Given the `root`

of a binary tree, *determine if it is a valid binary search tree (BST)*.

A **valid BST** is defined as follows:

- The left subtree of a node contains only nodes with keys
**less than**the node’s key. - The right subtree of a node contains only nodes with keys
**greater than**the node’s key. - Both the left and right subtrees must also be binary search trees.

**Example 1:**

Input:root = [2,1,3]Output:true

Solution

```
/**
* Definition for a binary tree node.
* struct TreeNode {
* int val;
* TreeNode *left;
* TreeNode *right;
* TreeNode() : val(0), left(nullptr), right(nullptr) {}
* TreeNode(int x) : val(x), left(nullptr), right(nullptr) {}
* TreeNode(int x, TreeNode *left, TreeNode *right) : val(x), left(left), right(right) {}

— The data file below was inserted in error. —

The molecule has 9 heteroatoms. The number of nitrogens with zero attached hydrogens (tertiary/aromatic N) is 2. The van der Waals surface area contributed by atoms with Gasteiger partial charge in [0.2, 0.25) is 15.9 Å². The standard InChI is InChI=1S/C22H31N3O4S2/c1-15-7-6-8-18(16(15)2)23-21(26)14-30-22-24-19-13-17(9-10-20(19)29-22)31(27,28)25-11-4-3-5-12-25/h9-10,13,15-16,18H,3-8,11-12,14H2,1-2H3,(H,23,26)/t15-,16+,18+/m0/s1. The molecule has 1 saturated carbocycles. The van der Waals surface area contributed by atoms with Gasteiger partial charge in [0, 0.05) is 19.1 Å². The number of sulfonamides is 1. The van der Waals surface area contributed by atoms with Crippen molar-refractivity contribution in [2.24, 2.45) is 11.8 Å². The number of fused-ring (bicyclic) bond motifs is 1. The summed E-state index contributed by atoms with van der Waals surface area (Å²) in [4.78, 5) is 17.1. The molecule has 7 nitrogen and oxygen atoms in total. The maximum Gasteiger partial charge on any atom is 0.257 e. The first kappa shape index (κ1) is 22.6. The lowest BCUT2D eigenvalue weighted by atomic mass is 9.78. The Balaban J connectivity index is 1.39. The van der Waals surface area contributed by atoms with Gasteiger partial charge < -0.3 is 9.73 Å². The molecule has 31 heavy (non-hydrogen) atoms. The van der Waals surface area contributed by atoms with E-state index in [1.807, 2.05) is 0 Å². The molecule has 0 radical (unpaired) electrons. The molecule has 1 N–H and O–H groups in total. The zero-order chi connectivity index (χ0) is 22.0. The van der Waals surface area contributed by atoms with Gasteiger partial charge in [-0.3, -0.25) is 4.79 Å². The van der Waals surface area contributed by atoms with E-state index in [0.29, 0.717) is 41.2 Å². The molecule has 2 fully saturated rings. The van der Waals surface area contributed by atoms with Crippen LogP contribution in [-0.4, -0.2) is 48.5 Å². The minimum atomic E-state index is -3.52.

* };
*/
class Solution {
public:
vector<vector<int>> levelOrder(TreeNode* root) {
vector<vector<int>> ans;
queue<TreeNode*> q;
if(root)
q.push(root);
int i = 0;
while(!q.empty()){
vector<int> temp;
int n = q.size();
for(int i=0;i<n;i++){
TreeNode* _node = q.front();
q.pop();
temp.push_back(_node->val);
if(_node->left)
q.push(_node->left);
if(_node->right)
q.push(_node->right);
}
ans.push_back(temp);
}
return ans;
}
};
```

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Your article gave me a lot of inspiration, I hope you can explain your point of view in more detail, because I have some doubts, thank you.

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